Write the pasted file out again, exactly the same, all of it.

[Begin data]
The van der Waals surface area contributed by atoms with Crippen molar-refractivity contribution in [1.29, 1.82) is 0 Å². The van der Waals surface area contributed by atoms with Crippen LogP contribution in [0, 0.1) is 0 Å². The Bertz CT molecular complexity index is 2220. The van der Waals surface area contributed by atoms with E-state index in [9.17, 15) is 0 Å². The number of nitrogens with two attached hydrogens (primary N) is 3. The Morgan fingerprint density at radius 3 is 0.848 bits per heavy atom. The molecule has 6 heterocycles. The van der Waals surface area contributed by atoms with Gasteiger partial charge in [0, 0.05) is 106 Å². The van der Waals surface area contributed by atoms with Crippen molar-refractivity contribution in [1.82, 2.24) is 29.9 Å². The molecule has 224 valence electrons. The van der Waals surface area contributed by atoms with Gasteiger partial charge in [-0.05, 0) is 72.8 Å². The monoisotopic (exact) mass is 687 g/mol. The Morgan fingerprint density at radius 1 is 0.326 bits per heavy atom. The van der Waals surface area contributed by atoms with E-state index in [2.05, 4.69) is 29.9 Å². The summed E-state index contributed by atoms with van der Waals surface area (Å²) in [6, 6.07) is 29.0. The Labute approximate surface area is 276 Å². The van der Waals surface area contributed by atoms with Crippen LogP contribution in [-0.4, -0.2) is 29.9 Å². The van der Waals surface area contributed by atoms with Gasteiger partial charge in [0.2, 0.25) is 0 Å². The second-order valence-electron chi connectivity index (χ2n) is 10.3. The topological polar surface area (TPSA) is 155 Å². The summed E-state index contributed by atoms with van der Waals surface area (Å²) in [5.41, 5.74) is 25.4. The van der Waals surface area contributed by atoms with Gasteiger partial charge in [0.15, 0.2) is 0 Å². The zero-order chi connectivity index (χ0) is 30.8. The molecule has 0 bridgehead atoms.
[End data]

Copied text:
The van der Waals surface area contributed by atoms with Crippen molar-refractivity contribution in [1.29, 1.82) is 0 Å². The van der Waals surface area contributed by atoms with Crippen LogP contribution in [0, 0.1) is 0 Å². The Bertz CT molecular complexity index is 2220. The van der Waals surface area contributed by atoms with E-state index in [9.17, 15) is 0 Å². The number of nitrogens with two attached hydrogens (primary N) is 3. The Morgan fingerprint density at radius 3 is 0.848 bits per heavy atom. The molecule has 6 heterocycles. The van der Waals surface area contributed by atoms with Gasteiger partial charge in [0, 0.05) is 106 Å². The van der Waals surface area contributed by atoms with Crippen molar-refractivity contribution in [1.82, 2.24) is 29.9 Å². The molecule has 224 valence electrons. The van der Waals surface area contributed by atoms with Gasteiger partial charge in [-0.05, 0) is 72.8 Å². The monoisotopic (exact) mass is 687 g/mol. The Morgan fingerprint density at radius 1 is 0.326 bits per heavy atom. The van der Waals surface area contributed by atoms with E-state index in [2.05, 4.69) is 29.9 Å². The summed E-state index contributed by atoms with van der Waals surface area (Å²) in [6, 6.07) is 29.0. The Labute approximate surface area is 276 Å². The van der Waals surface area contributed by atoms with Crippen LogP contribution in [-0.4, -0.2) is 29.9 Å². The van der Waals surface area contributed by atoms with Gasteiger partial charge in [0.2, 0.25) is 0 Å². The second-order valence-electron chi connectivity index (χ2n) is 10.3. The topological polar surface area (TPSA) is 155 Å². The summed E-state index contributed by atoms with van der Waals surface area (Å²) in [5.41, 5.74) is 25.4. The van der Waals surface area contributed by atoms with Gasteiger partial charge in [0.15, 0.2) is 0 Å². The zero-order chi connectivity index (χ0) is 30.8. The molecule has 0 bridgehead atoms.